Social Theories of Crime Social Structure, Social Process, and Conflict
(Also use these first two slides with your notes on crime) Consensus Approach Diagram ·(Note: Deviant groups are the different colored circles on the fringes of the main circle.) Mainstream Society
Conflict Approach Metaphor ·(Don’t copy—just draw a diagram of the following description) This theory can be represented as a ladder metaphor. The people on top of the ladder are the upper classes, and people at the bottom are the lower classes. People at the bottom want to climb the ladder and achieve what those at the top have. People at the top want to maintain their position and distance themselves from people underneath them. This theory can be used to explain motivation for crime in either class.
I. Social Structure Theories A. Assumptions: 1. Disadvantaged social class is a primary cause of crime. 2. Criminal behavior begins in youth B. Major Social Structure theories 1. Social Disorganization Theory a. Crime is a largely the result of unfavorable conditions in a community. i. high dropout rate, unemploy- ment, crumbling infrastructure, single parent families.
2. Strain Theory a. Crime occurs when people are frustrated by lack of access to financial success. b. Few under strain turn to crime, but negative emotionality may increase tendency. 3. Cultural Deviance Theory a. People outside the mainstream may adapt to subcultures, which have their own norms and values. b. Some subcultures celebrate criminal or deviant behavior. i. Form in disorganized neighborhoods isolated from dominant society.
II. Social Process Theories A. Assumption: Everyone has the potential to be a criminal, depending on one's interactions with various groups and institutions. B. Major Theories 1. Learning Theory a. Family and peers have a large influence b. Influence through differential association i. Criminal behavior is learned the same way as other behaviors c. Influence through differential reinforcement i. when negative behavior is rewarded, it is reinforced.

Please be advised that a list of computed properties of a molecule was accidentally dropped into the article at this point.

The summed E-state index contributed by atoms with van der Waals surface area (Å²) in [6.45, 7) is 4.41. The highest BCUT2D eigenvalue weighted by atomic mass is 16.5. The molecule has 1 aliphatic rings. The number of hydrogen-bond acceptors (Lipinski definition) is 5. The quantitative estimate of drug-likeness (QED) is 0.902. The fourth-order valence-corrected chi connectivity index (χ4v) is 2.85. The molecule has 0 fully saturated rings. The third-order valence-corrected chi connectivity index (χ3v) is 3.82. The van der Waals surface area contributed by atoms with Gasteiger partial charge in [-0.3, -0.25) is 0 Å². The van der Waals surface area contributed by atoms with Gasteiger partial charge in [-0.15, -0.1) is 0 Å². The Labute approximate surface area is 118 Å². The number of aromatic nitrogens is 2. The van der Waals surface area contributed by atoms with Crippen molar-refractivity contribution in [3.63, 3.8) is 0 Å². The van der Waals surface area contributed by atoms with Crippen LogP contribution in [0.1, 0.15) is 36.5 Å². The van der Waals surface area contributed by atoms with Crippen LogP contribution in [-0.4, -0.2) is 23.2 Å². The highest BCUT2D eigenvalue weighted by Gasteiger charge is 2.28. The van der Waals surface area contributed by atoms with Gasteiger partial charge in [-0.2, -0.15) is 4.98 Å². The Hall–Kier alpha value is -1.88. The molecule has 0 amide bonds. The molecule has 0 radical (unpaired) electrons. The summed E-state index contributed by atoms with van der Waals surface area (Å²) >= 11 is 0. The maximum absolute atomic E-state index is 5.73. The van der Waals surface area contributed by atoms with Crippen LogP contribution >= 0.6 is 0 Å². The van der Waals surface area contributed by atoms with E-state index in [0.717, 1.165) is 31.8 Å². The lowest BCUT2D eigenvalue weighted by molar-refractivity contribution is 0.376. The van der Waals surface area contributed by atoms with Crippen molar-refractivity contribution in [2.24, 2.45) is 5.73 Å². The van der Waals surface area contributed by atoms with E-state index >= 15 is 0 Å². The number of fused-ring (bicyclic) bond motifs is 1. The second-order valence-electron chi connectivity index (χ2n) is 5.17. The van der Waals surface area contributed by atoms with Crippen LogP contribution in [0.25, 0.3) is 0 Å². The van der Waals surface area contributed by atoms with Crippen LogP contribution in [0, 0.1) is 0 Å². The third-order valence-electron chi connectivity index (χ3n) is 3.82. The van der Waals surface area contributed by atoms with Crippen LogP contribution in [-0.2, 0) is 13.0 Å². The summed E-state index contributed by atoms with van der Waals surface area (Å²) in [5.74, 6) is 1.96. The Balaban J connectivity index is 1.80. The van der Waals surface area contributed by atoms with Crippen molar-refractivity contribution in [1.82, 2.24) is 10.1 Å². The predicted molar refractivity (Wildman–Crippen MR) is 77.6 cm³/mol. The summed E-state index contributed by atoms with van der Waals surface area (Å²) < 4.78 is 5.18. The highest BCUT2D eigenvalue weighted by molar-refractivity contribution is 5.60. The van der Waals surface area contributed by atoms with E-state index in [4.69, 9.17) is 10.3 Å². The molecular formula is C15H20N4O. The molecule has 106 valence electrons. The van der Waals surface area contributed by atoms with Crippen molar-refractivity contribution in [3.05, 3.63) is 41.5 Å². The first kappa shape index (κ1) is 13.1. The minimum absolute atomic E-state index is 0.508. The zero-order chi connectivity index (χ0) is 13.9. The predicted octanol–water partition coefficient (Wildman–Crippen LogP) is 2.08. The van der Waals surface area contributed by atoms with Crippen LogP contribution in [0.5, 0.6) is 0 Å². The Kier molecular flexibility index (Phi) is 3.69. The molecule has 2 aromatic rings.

Differential Association Ideas that Justify Crime Ideas that inhibit Crime Don't get mad, get even. Sort these ideas into the right category above: Play fair. Turn the other cheek. Don't be a bully. Don't let anyone push you around. Evil is always punished. You're not responsible for what you do when you're drunk. People should use drugs if they want to. Forgive and forget.
2. Control Theory a. Social bond between people in a social setting controls deviance and promotes conformity to norms. b. Bonds are formed based on involvement, commitment, attachment and common beliefs. c. As the social bond weakens, deviance increases.
3. Reaction Theory a. Not as concerned with what a person does but how other people react to what they did b. Labeling a person can lead to a "self-fulfilling prophecy" i. A prediction that, in being made, actually causes itself to become true ii. Living down to expectations. Can become a downward spiral.
III. Social Conflict Theory A. Assumptions: 1. Conflict between social classes causes crime 2. Conflict is created by capitalism and competition over scarce resources a. Scarce human resources are wealth and power 3. The law is defined by people who control wealth and it is biased against the poor 4. The criminal justice system is a mechanism for controlling the poor. 5. Crime can be revolutionary and bring about social change.
IV. Developmental Theories A. Assumption: Social, personal, and economic factors influence criminality, and these factors change over time. B. Life Course and Latent Trait Theories a. Conduct problems in childhood and early adolescence--lying, stealing, cheating, bullying--are highly predictive of future criminal behavior. b. Once established, negative behavior patterns are difficult to change c. Linked to personality trait of poor self control, often related to poor parenting. i. impulsive, thrill-seeking, likely to "solve" problems with violence d. Opportunities for crime diminish as one ages and has more responsibilities